“Clearly, in a changing world and shifting times, the UN and its role has changed. Yet its inclusive global framework and human objectives remain” declared Sanbar, who had served under five different secretaries-generals.
Meanwhile, a survey of over 688 UN staffers in Geneva in 2020 came up with some startling revelations re-affirming the fact, which has long remained under wraps, that “racism exists within the United Nations”.
The survey revealed that “more than one in three staff have personally experienced racial discrimination and/or have witnessed others facing racial discrimination in the workplace. And two-thirds of those who experienced racism did so on the basis of nationality”.
A separate survey by the UN Staff Union in New York was equally revealing.
According to the findings, 59% of the respondents said “they don’t feel the UN effectively addresses racial justice in the workplace, while every second respondent noted they don’t feel comfortable talking about racial discrimination at work”.
Meanwhile, the UN Secretariat in New York, faltered ingloriously, as it abruptly withdrew its own online survey on racism, in which it asked staffers to identify themselves either as “black, brown, white., mixed/multi-racial, and any other”.
But the most offensive of the categories listed in the survey was “yellow” – a longstanding Western racist description of Asians, including Japanese, Chinese and Koreans.
A non-apologetic message emailed to staffers read: “The United Nations Survey on Racism has been taken offline and will be revised and reissued, taking into account the legitimate concerns expressed by staff.”
The findings of the Geneva survey also revealed:
1. Among those who experienced or witnessed racism, a majority of staff indicated that racial discrimination affected opportunities for career advancement. A significant number of staff also indicated that racial discrimination manifested itself in the form of verbal abuse and exclusion from work events, such as decision-making, training, missions, assignments etc.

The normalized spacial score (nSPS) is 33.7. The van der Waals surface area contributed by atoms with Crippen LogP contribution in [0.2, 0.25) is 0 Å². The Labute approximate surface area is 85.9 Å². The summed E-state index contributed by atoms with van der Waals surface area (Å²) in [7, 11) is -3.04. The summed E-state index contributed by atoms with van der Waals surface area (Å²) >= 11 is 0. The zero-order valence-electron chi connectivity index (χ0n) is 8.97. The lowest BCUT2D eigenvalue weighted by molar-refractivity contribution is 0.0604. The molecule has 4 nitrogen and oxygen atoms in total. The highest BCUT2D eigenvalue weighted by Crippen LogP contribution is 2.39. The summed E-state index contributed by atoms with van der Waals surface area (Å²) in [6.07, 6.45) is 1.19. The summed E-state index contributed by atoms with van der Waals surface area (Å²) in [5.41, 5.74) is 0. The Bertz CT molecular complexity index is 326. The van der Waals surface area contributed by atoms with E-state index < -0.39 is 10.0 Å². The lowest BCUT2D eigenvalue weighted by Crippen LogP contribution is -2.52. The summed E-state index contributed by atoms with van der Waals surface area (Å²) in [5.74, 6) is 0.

2. A large number who experienced or witnessed racial discrimination, harassment or abuse of authority indicated that they did not take any action. Lack of trust in the organization’s recourse mechanisms was cited as the most common reason. Many also stated that they feared retaliation.
3. Respondents believed racism needed to be addressed in a number of different ways. These include accountability and zero tolerance, training and sensitization, greater transparency in hiring, broader diversity, and a more open dialogue on the issue.
In his message to staffers, Guterres also said: “I am committed to ensuring that our Secretariat benefits from the diverse perspectives, skill sets, and lived experiences of all our personnel. Addressing racism and racial discrimination is central to that effort. This will require robust investigative and accountability measures, coupled with persistence and sustained collective actions to enhance support and build trust.
In that spirit, “we launched an Organization-wide discussion on racism in our workplace in October 2020 under the leadership of the Task Force on Addressing Racism and Promoting Dignity for All. Today, I am pleased to share the Strategic Action Plan developed by the Task Force.”
The Plan outlines concrete actions to tackle racism in the workplace through accountability. It includes immediate actions to:
- (a) review past allegations of racism, derive lessons learned, address retaliation and provide context for the consideration of future cases;
- (b) institutionalize the Racial Justice Focal Point Volunteer Network at all duty stations, giving the network management backing to support staff;
- (c) provide personnel with clear information on how to report complaints; and
- (d) continue dialogue and raise awareness to ensure a common understanding of racism and its manifestations at our workplaces around the world.
“I look forward to working with you in ensuring an inclusive and diverse workforce where everyone is respected and feels recognized and valued,” Guterres said.